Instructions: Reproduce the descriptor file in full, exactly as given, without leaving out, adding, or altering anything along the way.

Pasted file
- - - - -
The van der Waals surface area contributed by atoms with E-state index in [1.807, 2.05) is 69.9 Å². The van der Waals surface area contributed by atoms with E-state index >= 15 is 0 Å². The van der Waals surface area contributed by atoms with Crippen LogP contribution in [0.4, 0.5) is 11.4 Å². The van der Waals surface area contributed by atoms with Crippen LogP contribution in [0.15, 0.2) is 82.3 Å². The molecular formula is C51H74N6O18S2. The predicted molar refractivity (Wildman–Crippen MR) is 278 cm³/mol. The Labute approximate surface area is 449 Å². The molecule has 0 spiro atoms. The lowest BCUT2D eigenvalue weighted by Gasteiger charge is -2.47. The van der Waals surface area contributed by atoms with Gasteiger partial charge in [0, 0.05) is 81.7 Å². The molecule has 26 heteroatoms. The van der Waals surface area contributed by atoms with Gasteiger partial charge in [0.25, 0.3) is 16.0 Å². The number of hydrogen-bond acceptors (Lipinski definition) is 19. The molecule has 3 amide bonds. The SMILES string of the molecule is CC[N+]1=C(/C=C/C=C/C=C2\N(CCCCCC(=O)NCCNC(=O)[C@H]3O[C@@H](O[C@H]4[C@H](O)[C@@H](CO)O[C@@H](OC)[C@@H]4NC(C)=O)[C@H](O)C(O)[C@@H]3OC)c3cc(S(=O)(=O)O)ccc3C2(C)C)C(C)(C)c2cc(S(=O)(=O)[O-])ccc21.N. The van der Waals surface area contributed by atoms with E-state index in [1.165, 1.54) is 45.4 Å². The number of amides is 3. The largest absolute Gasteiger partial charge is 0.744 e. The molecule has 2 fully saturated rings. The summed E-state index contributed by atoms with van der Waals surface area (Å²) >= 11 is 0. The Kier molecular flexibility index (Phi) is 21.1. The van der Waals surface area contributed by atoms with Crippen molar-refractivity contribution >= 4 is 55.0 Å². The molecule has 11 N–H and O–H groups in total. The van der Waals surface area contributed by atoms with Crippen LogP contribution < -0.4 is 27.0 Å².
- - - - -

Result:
The van der Waals surface area contributed by atoms with E-state index in [1.807, 2.05) is 69.9 Å². The van der Waals surface area contributed by atoms with E-state index >= 15 is 0 Å². The van der Waals surface area contributed by atoms with Crippen LogP contribution in [0.4, 0.5) is 11.4 Å². The van der Waals surface area contributed by atoms with Crippen LogP contribution in [0.15, 0.2) is 82.3 Å². The molecular formula is C51H74N6O18S2. The predicted molar refractivity (Wildman–Crippen MR) is 278 cm³/mol. The Labute approximate surface area is 449 Å². The molecule has 0 spiro atoms. The lowest BCUT2D eigenvalue weighted by Gasteiger charge is -2.47. The van der Waals surface area contributed by atoms with Gasteiger partial charge in [0, 0.05) is 81.7 Å². The molecule has 26 heteroatoms. The van der Waals surface area contributed by atoms with Gasteiger partial charge in [0.25, 0.3) is 16.0 Å². The number of hydrogen-bond acceptors (Lipinski definition) is 19. The molecule has 3 amide bonds. The SMILES string of the molecule is CC[N+]1=C(/C=C/C=C/C=C2\N(CCCCCC(=O)NCCNC(=O)[C@H]3O[C@@H](O[C@H]4[C@H](O)[C@@H](CO)O[C@@H](OC)[C@@H]4NC(C)=O)[C@H](O)C(O)[C@@H]3OC)c3cc(S(=O)(=O)O)ccc3C2(C)C)C(C)(C)c2cc(S(=O)(=O)[O-])ccc21.N. The van der Waals surface area contributed by atoms with E-state index in [1.165, 1.54) is 45.4 Å². The number of amides is 3. The largest absolute Gasteiger partial charge is 0.744 e. The molecule has 2 fully saturated rings. The summed E-state index contributed by atoms with van der Waals surface area (Å²) >= 11 is 0. The Kier molecular flexibility index (Phi) is 21.1. The van der Waals surface area contributed by atoms with Crippen molar-refractivity contribution >= 4 is 55.0 Å². The molecule has 11 N–H and O–H groups in total. The van der Waals surface area contributed by atoms with Crippen LogP contribution < -0.4 is 27.0 Å².